In his 1924 work “The Adventure of the Illustrious Client”, Sir Arthur Conan Doyle chronicles the quest of his famous detective, Sherlock Holmes, to seize a book belonging to the villainous Austrian Baron Adelbert Gruner in order to prevent the Baron’s marriage to the daughter of Holmes’ client. More than 90 years later, a different story of intrigue starring Holmes and book rights of another sort is playing out before U.S. courts.
Doyle was a prolific writer, publishing fifty-six stories and four novels featuring Holmes between 1887 and 1927 before his death in 1930. Due to a series of statutory extensions of U.S. Copyright Law over the past several decades, the copyrights on Doyle’s works published prior to 1923 expired in 1998, and the chronicles of Holmes’ adventures contained in those publications entered the public domain. The remaining works, a total of ten stories including “The Adventure of the Illustrious Client”, will enter the public domain between 2018 and 2022, depending on their respective first dates of publication. In the meantime, Doyle’s estate has embarked on its own quest to seize as many copyright royalties from the remaining ten stories as it can.
On February 14, 2013, author Leslie Klinger sued Doyle’s estate in a bid to prevent the estate from soliciting another $5,000 licensing fee from the proposed publisher of one of Klinger’s anthologies of original Holmes stories. Klinger’s declaratory judgment action requested a determination that he may freely use the Holmes character from the fifty public domain tales, less any sufficiently copyrightable elements from the ten stories that remain under copyright. The estate countered that a “complex” character such as Holmes remains completely under copyright, despite the fact that some tales of his exploits have already entered the public domain, until the fully-“complexified” Holmes character, as finally revealed in later stories, enters the public domain. In essence, Klinger’s suit asked the court to consider whether copyright protection on a fictional character can be extended beyond its expiration due to modifications of the character appearing in later works. On appeal, in June of 2014, the Seventh Circuit held squarely that it could not. Thus, Klinger, and any other artist, was free to use the Holmes character in his original works, as long as he avoided any of the elements of Holmes’ character added only by the ten protected works. When the Supreme Court rejected the estate’s appeal of this ruling, Holmes (and his assistant Watson, also a subject of the suit) became property of the public domain in the United States.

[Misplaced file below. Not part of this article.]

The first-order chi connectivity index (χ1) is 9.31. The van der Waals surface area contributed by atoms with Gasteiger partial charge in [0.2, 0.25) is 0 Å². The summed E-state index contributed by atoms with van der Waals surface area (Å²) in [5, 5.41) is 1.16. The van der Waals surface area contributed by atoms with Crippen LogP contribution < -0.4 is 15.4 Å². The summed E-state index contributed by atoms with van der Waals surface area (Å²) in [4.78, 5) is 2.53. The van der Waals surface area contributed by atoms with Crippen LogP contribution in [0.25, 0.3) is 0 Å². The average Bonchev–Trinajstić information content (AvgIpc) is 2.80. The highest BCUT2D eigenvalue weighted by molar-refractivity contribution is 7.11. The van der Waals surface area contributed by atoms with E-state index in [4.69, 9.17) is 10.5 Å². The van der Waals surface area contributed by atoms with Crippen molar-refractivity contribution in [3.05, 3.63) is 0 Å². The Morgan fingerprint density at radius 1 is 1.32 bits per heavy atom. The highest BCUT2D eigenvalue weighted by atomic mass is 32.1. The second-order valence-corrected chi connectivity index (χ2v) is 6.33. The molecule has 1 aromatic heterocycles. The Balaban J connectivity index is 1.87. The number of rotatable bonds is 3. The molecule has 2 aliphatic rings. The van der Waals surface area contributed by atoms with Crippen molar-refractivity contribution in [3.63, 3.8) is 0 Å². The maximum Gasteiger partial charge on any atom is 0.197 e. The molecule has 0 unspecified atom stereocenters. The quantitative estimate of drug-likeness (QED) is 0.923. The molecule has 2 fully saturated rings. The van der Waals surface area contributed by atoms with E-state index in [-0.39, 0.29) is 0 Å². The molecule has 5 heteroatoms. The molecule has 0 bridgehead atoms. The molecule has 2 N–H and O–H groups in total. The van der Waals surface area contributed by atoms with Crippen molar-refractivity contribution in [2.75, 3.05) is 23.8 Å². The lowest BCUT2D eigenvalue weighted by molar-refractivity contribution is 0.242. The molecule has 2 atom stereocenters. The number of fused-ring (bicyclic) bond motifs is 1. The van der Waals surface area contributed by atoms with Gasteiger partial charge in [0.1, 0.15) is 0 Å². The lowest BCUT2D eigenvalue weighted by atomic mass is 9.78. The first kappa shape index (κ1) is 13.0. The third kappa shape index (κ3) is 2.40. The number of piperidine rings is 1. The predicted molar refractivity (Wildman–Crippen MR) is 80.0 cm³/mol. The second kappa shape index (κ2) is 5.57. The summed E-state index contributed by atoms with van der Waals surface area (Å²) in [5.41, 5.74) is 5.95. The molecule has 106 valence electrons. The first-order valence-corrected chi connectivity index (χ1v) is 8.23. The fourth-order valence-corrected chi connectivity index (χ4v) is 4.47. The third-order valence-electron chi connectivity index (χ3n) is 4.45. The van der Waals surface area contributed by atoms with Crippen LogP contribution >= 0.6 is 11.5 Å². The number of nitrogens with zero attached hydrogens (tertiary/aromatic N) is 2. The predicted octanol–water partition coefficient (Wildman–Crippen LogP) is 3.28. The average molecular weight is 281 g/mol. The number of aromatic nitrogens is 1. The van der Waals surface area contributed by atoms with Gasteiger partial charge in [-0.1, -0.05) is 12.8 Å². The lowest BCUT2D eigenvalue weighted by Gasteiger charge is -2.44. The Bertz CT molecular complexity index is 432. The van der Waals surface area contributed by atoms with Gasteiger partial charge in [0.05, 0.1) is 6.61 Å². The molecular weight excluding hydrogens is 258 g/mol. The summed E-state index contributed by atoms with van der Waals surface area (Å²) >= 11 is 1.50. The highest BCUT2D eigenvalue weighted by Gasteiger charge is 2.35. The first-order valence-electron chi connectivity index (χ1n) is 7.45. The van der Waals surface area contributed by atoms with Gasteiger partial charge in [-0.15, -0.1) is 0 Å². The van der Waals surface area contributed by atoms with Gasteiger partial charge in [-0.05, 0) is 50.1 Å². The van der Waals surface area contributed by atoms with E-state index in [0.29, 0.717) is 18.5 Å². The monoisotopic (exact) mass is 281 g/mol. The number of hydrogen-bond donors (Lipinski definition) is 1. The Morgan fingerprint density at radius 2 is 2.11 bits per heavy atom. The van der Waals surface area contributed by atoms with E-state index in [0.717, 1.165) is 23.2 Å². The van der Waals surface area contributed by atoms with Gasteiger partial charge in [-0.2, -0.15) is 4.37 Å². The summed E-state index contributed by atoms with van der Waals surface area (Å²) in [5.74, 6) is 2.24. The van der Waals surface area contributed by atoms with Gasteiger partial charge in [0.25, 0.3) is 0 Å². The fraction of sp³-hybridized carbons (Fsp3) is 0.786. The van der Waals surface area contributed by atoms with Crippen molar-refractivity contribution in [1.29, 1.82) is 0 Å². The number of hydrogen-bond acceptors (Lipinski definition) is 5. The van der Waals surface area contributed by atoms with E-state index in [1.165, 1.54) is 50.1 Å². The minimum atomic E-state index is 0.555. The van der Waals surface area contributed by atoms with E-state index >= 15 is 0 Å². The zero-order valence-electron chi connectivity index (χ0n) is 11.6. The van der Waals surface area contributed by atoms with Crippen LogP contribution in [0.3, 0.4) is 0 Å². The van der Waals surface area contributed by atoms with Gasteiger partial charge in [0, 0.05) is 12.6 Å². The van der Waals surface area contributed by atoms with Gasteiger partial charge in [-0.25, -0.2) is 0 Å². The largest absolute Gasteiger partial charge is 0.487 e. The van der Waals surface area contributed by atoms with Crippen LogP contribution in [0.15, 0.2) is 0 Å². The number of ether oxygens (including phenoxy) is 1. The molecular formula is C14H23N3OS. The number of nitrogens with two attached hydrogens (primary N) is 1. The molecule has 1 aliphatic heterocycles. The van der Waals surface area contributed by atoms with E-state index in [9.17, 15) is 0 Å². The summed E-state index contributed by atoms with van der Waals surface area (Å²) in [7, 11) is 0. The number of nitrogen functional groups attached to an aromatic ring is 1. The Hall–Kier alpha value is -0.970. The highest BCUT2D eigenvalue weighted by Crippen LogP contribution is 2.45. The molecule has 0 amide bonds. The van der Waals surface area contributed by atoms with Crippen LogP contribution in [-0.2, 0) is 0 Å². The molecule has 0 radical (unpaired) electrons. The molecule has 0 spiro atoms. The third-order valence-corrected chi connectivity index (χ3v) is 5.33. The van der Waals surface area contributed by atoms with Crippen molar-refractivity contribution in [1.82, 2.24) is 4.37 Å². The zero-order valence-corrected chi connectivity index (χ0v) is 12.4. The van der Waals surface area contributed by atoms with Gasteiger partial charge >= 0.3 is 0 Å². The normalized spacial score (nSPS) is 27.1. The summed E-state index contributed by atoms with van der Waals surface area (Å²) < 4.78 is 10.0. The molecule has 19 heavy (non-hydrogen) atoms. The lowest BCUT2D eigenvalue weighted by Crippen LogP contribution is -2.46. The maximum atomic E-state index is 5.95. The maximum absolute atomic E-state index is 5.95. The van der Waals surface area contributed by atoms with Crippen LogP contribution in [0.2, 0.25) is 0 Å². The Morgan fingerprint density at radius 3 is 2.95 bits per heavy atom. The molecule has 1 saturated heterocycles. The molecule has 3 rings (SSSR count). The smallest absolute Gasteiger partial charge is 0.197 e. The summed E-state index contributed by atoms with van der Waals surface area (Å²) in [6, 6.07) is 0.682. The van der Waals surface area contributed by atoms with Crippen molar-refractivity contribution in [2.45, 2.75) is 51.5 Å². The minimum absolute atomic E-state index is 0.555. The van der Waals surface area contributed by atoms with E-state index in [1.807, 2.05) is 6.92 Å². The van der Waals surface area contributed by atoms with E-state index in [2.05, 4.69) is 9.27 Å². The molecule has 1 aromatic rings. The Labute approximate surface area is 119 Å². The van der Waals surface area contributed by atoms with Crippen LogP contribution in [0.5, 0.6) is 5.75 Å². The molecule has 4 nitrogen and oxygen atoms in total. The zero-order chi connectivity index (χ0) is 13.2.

Mr. Holmes is a fitting character for this analysis, not only because of the time period in which his adventures were published, but because he, as a literary character, is most securely protected by copyright law. By contrast, a more “visual” character like a cartoon may benefit from trademark law, whereby a cartoon character’s visual likeness (or hallmark slogan or other unique characteristic) may receive indefinite protection for its association with a certain individual or company. Literary artists such as Doyle are subject to the “copyright bargain”: a limited duration of protection up front in exchange for releasing the work thereafter to enrich the public domain.
But all is not lost for the Doyle estate. Although not directly at issue in the Klinger case, a few details pointed out by the Court leave openings for narrow slivers of copyright protection for the Holmes and Watson characters. The Court noted, for example, that in the final ten protected works, the reader learns that Holmes has grown to like dogs, and that Watson has been married twice. The use of Holmes or Watson characters bearing these particular characteristics without the Doyle estate’s permission would likely constitute copyright infringement. These “incremental additions” to the Holmes and Watson characters are exactly what the estate points to in their lawsuit, filed last month, against Miramax, LLC and Roadside Attractions LLC, whose U.S. premier of Mr. Holmes, a film about Holmes’ retirement, is set for July 17, 2015. If certain details about the Holmes character depicted in the film are present in the ten protected works and not in any of Doyle’s other published writings, the studios, as well as Mr. Holmes’ director and the author and publisher of the book on which the film is based, may be liable. Until the last Holmes copyright expires in 2022, the Holmes anthologizer would be wise to take a close reading of both the literature and the law.
Emily Rohm Billig is an associate in Ober|Kaler’s Intellectual Property Group where she represents small to mid-size businesses, government agencies, educational institutions, nonprofits and individuals with issues related to copyright, trademarks, trade secrets, patents and licensing. She is co-author of Ober|Kaler’s blog on intellectual property issues, www.OberIPWatch.com.